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TV Cancellation Study Reveals How Controversial Cuts Are Affecting Audiences

A new study reveals that the constant and unexpected TV cancellations of the streaming era are sowing seeds of doubt in audience members.

Recent TV cancellations have affected viewers’ willingness to even start watching a television series, a new study shows. Many popular or big-budget television series have been axed left and right across network and streaming platforms over the course of the previous year. This includes one of the most recent cancellations, Disney+’s Willow sequel series, which brought back Warwick Davis as the title character from the 1988 fantasy film classic.

Per Variety, this spate of cancellations has severely impacted audiences, as revealed by a survey performed by YouGov. According to their results, audiences are now more likely to wait until a season or even an entire series has ended before binging it, for fear of it being canceled on a cliffhanger. 46 percent of American viewers said that they prefer to wait for the series to end before even beginning it, with the highest proportion of viewers being in the coveted 18 to 34 age range.

A Brief History of Recent TV Cancellations
Cancellations have abounded recently both on streaming and network television. For instance, after The CW was put on the market in early 2022 and was eventually taken over by Nexstar, a vast majority of their programming got the axe or had their next season become their last, including popular shows like Riverdale and several Arrowverse series including The Flash and DC’s Legends of Tomorrow.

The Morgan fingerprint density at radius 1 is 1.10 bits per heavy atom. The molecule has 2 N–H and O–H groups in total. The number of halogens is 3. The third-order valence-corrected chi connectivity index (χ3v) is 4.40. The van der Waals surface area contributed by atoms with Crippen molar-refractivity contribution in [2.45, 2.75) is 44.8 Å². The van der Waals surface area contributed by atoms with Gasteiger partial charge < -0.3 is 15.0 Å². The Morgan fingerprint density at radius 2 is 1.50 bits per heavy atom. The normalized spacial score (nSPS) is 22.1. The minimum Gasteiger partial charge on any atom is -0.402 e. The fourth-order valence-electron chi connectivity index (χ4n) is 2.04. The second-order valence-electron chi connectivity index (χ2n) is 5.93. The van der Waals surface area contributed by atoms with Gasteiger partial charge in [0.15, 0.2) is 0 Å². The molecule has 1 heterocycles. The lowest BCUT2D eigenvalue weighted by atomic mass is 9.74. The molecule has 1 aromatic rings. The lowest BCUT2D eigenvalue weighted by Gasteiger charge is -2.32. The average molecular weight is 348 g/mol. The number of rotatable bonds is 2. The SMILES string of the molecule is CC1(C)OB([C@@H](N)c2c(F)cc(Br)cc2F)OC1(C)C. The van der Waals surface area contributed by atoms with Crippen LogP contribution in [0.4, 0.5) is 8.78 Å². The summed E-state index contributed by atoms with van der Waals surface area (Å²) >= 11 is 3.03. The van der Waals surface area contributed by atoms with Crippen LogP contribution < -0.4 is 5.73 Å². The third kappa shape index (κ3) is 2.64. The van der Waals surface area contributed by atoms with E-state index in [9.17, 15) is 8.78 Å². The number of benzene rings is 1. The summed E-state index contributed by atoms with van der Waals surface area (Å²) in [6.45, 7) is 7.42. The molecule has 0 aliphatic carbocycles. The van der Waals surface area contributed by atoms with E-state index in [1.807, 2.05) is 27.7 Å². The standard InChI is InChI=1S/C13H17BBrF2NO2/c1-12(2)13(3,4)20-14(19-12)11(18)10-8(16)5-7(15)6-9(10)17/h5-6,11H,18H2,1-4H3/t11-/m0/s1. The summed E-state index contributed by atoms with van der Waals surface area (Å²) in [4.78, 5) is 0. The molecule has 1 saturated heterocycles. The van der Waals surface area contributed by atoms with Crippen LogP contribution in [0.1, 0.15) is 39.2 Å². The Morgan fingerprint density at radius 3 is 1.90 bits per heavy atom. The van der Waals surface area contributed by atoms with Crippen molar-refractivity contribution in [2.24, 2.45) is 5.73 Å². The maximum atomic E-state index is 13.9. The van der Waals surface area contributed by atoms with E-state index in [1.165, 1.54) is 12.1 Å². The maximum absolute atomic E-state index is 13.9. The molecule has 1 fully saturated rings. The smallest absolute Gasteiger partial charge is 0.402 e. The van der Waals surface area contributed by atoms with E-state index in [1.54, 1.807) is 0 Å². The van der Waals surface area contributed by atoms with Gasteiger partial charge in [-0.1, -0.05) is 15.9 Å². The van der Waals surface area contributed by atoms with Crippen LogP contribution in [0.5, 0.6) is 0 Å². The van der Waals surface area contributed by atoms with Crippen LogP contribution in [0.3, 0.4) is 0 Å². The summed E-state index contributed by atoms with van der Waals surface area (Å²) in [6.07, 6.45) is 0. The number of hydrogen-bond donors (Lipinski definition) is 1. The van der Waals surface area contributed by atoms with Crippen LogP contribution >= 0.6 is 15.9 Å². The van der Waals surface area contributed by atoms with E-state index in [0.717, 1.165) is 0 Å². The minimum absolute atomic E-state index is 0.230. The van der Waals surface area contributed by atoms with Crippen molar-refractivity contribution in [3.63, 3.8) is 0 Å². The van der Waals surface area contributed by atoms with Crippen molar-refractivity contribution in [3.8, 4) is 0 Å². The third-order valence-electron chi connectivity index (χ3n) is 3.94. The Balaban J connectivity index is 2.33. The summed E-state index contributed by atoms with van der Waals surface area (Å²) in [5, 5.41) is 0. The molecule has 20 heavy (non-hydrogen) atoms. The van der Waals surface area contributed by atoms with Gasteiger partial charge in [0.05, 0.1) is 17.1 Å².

The streaming landscape has fared no better recently, especially in the wake of the Warner Bros. and Discovery merger. That shook up HBO Max, leading to DC’s Batgirl film being scrapped in favor of a tax credit and several shows either being canceled, quietly removed from the service, or both like the hit sci-fi drama Westworld. However, most streaming services have at least one high-profile cancellation, including Peacock’s Vampire Academy, Disney+’s WIllow, and Netflix’s 1899, Uncoupled, and Fate: The Winx Saga.

This massive spate of TV cancellations is concerning, as even shows with renewal notices are being canceled like AMC’s anthology series Soulmates. Because of the shaky production landscape sowing doubt in viewers, fewer shows will have strong viewership while they’re on the air, which likely means that even more of them will end up being canceled. This is a vicious cycle that could set the streaming era on an even more topsy-turvy path in the coming years.


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